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20 Jan, 2016 02:27

‘I prefer ISIS’: Iran’s terror infrastructure is greater threat to Israel – defense minister

‘I prefer ISIS’: Iran’s terror infrastructure is greater threat to Israel – defense minister

Israel continues to express bitter sentiment over the diplomatic victory that secured the nuclear accord with Tehran: The country's defense minister stated that Tehran's nuclear ambitions and “terror infrastructure” are a bigger threat than Islamic State.

Speaking at the Institute for National Security Studies' (INSS) conference in Tel Aviv, Defense Minister Moshe Ya'alon stressed that "Iran is our main enemy,” and if he were to choose between Iran and Islamic State (IS, formerly ISIS/ISIL) in an open conflict, he would "prefer ISIS."

The logic seems simple, as IS will be eventually be defeated, while Iran continues to pose a threat with its new rapprochement with the West.

“[Tehran] is a rogue regime with designs on a regional hegemony. Hezbollah is Iran's proxy, with the ability to declare war. Iran currently has terror infrastructure in place in five continents: Asia, Africa, Europe and both in South and North America," Ya'alon explained, refuting IDF's chief's claims at the conference that new opportunities could arise as a result of the nuclear agreement reached in July 2015 between Iran and a group of world powers, the P5+1.

The historical agreement was hammered out after more than a decade of intense diplomatic bargaining. At the end, the agreement placed strict limits on Iran's nuclear ambitions in exchange for the lifting of western sanctions.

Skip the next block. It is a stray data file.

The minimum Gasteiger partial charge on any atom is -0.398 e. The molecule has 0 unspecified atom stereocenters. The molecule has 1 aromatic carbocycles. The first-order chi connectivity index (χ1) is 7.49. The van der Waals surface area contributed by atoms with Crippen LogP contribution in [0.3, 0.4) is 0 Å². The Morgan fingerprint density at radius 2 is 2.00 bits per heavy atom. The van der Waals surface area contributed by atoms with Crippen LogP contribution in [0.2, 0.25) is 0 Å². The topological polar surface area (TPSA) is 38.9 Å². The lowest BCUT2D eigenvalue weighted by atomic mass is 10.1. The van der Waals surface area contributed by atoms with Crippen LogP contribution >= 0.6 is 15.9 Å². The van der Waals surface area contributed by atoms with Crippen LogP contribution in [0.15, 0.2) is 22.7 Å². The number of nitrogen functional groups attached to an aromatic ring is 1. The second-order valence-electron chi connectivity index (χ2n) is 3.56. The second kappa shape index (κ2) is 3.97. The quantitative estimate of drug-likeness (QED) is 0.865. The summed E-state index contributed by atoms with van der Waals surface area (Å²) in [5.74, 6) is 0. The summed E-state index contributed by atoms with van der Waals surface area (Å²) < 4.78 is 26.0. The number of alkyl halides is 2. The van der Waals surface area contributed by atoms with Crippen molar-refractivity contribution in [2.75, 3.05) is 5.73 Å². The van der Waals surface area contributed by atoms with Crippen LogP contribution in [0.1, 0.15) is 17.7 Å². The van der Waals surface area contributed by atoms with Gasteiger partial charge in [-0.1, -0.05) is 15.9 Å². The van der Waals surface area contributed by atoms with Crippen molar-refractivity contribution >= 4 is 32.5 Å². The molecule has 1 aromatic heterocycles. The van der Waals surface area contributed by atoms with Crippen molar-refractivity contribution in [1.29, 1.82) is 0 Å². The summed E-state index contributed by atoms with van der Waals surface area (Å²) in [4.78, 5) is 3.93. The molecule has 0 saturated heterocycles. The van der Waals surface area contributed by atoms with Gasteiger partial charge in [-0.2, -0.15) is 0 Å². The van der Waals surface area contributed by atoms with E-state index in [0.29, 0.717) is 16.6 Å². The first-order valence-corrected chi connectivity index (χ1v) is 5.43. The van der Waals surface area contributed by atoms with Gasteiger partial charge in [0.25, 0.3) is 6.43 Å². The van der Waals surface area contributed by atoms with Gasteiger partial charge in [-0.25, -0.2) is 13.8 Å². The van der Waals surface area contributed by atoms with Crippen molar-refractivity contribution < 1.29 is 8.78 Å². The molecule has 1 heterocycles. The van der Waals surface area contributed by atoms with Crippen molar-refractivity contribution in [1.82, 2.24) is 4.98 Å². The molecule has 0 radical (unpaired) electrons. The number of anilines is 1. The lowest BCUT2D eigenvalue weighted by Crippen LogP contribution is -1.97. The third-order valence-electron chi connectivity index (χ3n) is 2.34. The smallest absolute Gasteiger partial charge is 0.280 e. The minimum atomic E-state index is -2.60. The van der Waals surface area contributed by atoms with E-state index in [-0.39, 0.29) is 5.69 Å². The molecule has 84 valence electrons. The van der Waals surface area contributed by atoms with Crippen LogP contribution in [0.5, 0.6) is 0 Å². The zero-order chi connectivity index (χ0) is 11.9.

READ MORE: ISIS may ‘turn guns’ against Israel, Jordan amid failures in Syria – IDF chief

Iran agreed to a 15-year moratorium on enriching uranium beyond 3.67 percent. The enrichment would be conducted only at the Natanz facility, while the Fordo facility would not conduct any enrichment activities or store fissile material. Iran also agreed to store no more than 300 kg of low-enriched uranium. The Arak reactor would not be used to produce plutonium under the deal. The spent fuel would be handled by international mediators.

Yet despite a clear diplomatic victory, Ya'alon claimed on Tuesday that the nuclear agreement only "pushed back the clock from three months to one year” and that “if Iran feels economically secure, it can breakout and produce a bomb even faster."

Iran, he claimed is becoming a key player in the region as the country supports Damascus against a large insurgency. Ya'alon says that Iran is a key source of instability in Afghanistan, Iraq, Syria, Yemen, Bahrain, and Gaza.

While acknowledging Russia's role in Syria, the defense minister praised American-led achievements in making ISIS “suffer serious defeats in Iraq and Syria."

“We believe ISIS will be eventually defeated territoriality after the blows it has been suffering, and in light of the attacks on its oil reserves,” Ya'alon said.

But a final victory over IS will only come if world powers support a ground offensive by focusing to “strengthen local forces with 'boots on the ground,' like the Kurds are doing," he added.